Wednesday, 9 February 2011
The Tenth Planet
"Have you no emotions, sir?"
We can be very thankful that only one episode of this is lost from the archives, particularly given the wholesale decimation of the rest of this season and the next.
The Tenth Planet is a real turning point in the history of the show. Not only does it feature the first regeneration of the Doctor and the first appearance of the Cybermen, but it is also the first in a long series of 'base under siege' stories. Unless we count The Sensorites, it is in fact the first 'base under siege' story. Having seen so many of such stories, the fan watching this for the first time might well feel a sense of deja vu that would be quite different from the experience of the original viewers.
We can well imagine that the original audience would be baffled by the transformation of the Doctor in the final episode. The departure of Hartnell was inevitable given his ill health. In this final story he remains inactive for nearly the whole story. It is therefore left to Ben to take on the proactive role in this story (while Polly is shockingly left to make coffee). Yet despite Ben's activity, the TARDIS crew play little role in directing the course of events. As with an historical, they are left as bystanders and witnesses to inevitable events. This makes for a rather odd narrative, but not an uninteresting one.
Michael gives a pretty decent performance as Ben. The character he plays is a bit of a cliche, but in this he carries it off well. Anneke Wills is also great as Polly, defying the Cybermen. The guest cast are all very cliched and not very noteworthy. We get to hear some typically unimpressive American accents.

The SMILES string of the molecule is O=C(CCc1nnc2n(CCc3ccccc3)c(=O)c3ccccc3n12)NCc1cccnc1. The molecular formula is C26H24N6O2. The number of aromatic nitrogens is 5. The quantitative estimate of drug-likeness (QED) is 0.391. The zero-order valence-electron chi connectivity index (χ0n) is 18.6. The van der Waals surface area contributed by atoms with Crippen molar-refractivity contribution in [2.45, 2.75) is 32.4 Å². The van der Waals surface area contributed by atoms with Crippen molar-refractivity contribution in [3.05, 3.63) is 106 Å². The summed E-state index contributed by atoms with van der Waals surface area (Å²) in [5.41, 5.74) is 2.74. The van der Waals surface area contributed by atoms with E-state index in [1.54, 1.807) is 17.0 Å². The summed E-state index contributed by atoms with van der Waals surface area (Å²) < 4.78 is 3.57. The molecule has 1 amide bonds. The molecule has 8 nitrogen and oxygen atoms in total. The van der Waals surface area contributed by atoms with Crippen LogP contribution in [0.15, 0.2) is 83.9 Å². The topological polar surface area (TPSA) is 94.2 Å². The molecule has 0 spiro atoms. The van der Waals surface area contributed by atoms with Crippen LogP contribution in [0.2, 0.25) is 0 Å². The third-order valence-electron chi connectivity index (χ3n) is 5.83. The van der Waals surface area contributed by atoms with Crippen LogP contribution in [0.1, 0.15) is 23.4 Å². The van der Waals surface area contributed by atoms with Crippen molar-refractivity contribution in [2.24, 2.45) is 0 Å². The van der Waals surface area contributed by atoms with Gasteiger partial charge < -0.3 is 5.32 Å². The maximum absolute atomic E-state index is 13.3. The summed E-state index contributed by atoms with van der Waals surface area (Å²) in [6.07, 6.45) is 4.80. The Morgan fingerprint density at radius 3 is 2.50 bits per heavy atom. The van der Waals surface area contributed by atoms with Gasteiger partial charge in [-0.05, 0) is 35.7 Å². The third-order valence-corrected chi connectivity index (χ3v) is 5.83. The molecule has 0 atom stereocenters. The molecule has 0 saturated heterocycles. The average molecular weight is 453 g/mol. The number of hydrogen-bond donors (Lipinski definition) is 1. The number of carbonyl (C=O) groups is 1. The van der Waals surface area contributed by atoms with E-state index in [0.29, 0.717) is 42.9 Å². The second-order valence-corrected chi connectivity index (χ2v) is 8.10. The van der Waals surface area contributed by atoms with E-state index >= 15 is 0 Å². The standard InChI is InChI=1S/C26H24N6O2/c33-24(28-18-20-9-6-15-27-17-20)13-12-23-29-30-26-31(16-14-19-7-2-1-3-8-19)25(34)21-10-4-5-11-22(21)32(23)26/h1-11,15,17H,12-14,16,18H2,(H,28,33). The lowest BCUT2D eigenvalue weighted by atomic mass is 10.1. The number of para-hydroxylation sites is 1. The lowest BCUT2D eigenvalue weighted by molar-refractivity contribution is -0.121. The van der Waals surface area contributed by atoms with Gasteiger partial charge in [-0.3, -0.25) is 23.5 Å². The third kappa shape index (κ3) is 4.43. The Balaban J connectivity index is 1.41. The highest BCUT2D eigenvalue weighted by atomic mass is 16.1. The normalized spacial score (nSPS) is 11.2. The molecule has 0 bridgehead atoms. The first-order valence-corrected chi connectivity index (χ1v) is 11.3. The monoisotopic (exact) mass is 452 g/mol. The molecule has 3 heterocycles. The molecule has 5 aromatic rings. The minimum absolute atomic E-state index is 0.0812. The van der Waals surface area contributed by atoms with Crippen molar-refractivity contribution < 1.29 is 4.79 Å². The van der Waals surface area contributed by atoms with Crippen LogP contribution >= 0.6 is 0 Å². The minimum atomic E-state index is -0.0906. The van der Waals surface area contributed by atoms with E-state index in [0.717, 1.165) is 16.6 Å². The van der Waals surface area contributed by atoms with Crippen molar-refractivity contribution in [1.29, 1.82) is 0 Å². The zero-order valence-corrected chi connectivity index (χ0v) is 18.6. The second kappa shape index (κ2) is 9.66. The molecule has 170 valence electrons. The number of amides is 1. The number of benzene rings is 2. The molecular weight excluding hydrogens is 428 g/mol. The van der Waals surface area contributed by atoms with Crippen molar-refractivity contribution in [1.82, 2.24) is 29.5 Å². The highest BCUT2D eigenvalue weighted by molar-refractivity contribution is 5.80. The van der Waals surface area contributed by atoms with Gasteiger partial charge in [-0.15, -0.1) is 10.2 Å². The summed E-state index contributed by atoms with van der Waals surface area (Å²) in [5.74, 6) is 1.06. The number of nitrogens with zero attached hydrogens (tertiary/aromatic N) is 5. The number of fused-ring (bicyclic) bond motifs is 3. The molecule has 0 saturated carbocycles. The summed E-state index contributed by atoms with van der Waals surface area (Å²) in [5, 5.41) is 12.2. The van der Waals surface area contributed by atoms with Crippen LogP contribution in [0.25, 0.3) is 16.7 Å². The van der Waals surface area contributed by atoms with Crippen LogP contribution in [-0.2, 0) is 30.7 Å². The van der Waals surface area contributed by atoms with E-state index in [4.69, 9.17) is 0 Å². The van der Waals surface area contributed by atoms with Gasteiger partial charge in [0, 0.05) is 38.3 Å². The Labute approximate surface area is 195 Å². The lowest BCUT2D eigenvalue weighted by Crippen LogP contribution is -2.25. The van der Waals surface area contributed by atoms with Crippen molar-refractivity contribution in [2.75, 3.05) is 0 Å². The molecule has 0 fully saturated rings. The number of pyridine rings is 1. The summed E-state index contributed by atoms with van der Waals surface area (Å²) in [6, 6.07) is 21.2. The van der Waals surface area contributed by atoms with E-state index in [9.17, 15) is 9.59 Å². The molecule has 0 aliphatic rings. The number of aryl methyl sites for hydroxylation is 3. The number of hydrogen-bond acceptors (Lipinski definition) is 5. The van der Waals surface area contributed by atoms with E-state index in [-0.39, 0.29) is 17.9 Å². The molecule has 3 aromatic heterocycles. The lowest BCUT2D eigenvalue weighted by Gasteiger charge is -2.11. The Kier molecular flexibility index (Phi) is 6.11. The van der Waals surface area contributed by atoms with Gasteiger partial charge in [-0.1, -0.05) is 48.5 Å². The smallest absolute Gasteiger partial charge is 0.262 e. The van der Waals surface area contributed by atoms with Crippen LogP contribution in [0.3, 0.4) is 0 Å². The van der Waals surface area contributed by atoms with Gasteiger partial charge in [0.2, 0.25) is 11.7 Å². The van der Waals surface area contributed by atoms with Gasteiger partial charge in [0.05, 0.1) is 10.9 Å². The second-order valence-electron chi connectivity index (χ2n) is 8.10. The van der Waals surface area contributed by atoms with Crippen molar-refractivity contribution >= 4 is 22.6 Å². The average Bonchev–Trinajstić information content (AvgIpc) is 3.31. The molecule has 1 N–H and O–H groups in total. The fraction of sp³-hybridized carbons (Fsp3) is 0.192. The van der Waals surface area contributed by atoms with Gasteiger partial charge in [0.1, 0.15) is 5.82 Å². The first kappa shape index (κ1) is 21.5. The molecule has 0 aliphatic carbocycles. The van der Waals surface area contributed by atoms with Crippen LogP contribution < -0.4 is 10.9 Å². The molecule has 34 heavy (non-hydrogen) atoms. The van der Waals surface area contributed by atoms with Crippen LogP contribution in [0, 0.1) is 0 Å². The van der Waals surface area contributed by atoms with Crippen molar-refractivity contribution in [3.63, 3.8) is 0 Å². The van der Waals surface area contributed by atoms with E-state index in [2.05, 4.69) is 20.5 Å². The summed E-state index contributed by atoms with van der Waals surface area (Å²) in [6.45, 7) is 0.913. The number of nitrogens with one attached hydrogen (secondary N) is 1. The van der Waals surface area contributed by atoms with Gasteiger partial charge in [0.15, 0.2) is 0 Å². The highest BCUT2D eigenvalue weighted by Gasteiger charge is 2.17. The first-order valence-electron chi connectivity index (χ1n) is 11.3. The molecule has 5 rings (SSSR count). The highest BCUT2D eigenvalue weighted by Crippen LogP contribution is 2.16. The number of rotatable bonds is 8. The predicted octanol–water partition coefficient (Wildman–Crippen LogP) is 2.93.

Few will deny that the strongest part of The Tenth Planet is the Cybermen. Their first design is remarkably different to later appearances, with the cloth face mask and the distinctive voices. While I like the later designs, I love the fact that these early Cybermen seem so human. They are not at all robot-like. Ben even feels remorse when he is forced to kill one of them. They seem rather more individual than the Troughton-era Cybermen, who often came across as mindless zombies.
The whole business with a moving planet is rather bizarre and just a little unbelievable, but never mind. Finally, I think it's so charming that the First Doctor addresses a Cyberman as 'sir.'